more to be revealed; it did not disclose excellence consisted in the superior atits best forms, its real beauties, till after tention she gave to the exercises of prolonged and intimate acquaintance. devotional retirement. The writer is With more than an ordinary portion of assured, by one who was intimately mental vigour, she united a poetic re- acquainted with her private habits, that finement of feeling and beauty of fancy, she employed considerably more time in that frequently imparted an animated meditation and prayer than appears to charm to her serious, as well as her be commonly devoted by sincere Chrislighter conversation. Her nature was tians to this holy purpose. It conferred rich in poetry. She has left various no slight excellence upon her, to have compositions of this sort, which display excelled in the most difficult and prea pleasing combination of vigorous and cious of spiritual habits by which perbeautiful language, with much pathos sonal religion is most nourished and and elevation of sentiment. But reli- confirmed, and in which most who posgion is now her all. As in most other sess it are extremely defective. characters of a similar cast, some of the From these brief observations, it may manifestations of her piety were strongly be seen that she possessed the qualities coloured by the sensibility and vivid- which compose an interesting and beauness of her temper, being mingled with tiful character. a fervour to which religious persons in continued operations of religion, were general are almost perfect strangers. required to adjust and mature them into The divine tenderness and beauty of the their best form. This was not permitted Saviour's character-the affecting de- to be done on earth, but we hope it has clarations of his love- the prospect of been accomplished and ineffably surbeholding him as he is the devotion passed in the perfect and immortal state and purity of heaven-touched and which is now become her abode; where delighted her spirit in a high degree, we humbly trust she is numbered with whenever they engaged her thoughts. the saved, and appears "without fault While she diligently attended to all the before the throne of God." common duties of religion, her chief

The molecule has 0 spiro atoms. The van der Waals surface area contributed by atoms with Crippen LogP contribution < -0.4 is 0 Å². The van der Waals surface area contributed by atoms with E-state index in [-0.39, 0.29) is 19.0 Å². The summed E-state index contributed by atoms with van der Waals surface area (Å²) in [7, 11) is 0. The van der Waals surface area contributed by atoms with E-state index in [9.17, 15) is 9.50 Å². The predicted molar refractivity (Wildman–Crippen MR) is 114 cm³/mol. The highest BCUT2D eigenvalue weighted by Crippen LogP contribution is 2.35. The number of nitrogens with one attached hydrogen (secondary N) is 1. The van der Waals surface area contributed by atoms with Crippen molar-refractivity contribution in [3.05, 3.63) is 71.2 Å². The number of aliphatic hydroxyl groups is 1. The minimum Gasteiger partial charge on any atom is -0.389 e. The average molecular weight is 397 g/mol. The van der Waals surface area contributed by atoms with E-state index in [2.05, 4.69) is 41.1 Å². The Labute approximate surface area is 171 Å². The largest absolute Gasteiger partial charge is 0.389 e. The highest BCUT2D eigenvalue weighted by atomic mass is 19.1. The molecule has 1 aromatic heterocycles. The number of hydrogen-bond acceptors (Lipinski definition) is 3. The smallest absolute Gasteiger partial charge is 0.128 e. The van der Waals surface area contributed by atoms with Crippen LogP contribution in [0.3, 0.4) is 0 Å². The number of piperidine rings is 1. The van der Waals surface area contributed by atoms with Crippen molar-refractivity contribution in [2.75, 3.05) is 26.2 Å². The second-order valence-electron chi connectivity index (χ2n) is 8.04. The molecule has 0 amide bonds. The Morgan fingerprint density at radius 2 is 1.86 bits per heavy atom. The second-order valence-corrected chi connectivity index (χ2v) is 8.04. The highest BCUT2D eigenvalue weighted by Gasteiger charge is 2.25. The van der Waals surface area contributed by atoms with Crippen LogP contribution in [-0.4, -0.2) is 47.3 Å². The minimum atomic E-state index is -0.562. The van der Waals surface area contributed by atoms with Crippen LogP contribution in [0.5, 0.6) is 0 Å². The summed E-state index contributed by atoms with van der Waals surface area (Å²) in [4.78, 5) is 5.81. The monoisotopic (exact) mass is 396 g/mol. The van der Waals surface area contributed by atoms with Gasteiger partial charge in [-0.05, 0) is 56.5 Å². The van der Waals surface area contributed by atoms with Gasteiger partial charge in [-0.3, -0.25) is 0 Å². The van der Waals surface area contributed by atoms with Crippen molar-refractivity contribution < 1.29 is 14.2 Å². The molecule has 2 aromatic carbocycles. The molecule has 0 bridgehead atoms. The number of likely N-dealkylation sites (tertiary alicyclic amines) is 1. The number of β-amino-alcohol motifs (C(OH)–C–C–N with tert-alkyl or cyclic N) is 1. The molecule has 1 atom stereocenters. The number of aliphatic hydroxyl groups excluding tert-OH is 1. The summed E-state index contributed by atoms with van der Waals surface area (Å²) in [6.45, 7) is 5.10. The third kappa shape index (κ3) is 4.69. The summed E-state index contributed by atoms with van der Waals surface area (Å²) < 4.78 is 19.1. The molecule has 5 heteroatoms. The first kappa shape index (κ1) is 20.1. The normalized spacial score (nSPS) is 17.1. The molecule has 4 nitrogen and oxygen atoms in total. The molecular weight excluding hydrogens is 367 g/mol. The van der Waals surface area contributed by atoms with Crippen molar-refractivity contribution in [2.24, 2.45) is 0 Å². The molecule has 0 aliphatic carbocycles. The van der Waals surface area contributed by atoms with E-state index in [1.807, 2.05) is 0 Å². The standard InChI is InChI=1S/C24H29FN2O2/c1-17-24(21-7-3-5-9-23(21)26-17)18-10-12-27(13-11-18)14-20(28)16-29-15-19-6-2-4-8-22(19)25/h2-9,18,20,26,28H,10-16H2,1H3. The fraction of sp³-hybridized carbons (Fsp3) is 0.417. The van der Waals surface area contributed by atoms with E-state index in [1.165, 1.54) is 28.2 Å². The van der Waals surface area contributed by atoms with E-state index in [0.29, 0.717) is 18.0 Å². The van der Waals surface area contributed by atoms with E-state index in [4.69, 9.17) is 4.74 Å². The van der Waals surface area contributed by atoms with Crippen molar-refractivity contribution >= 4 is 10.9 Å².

Time only, and the



A FORM FOR THE ADMISSION OF MEM-, Church of England (and Ireland), as to a BERS OF THE CHURCH OF ROME INTO true and sound part of Christ's Holy CathoTHE COMMUNION OF THE CHURCH OF lic Church. [Nevertheless, if there be any ENGLAND. COMPOSED BY ARCHBISHOP of you who know of any impediment or TENISON, BY ORDER OF QUEEN ANNE,


notable crime, on account of which the profession about to be made should not be

looked upon as sincere, let him come forth in the name of God, and shew what that

Extracted from the "Concilia Magna Britannia, and used at Somer's Town Chapel, crime or impediment is.]* Now, that this Pancras, by the Rev. T. J. Judkin, M.A. weighty affair may have its due effect, let [The Bishop, or some Priest appointed by us, in the first place, humbly and devoutly him for that purpose, being at the Com- pray to Almighty God, for his blessing upon munion table, and the person to be recon-us in that pious and charitable office we are ciled standing without the rails, the going about. Bishop, or such priest as is appointed, shall speak to the congregation as follows:-]

Prevent us, O Lord, in all our doings, with thy most gracious favour, and further us with thy continual help, that in this, and

Dearly beloved, we are here met together for the reconciling of a penitent, lately of *The words within brackets are not in the Church of Rome, to the Established the original form,

all our works, began, continued, and ended in thee, we may glorify thy holy name, and finally, by thy mercy, obtain everlasting life, through Jesus Christ our Lord. Amen.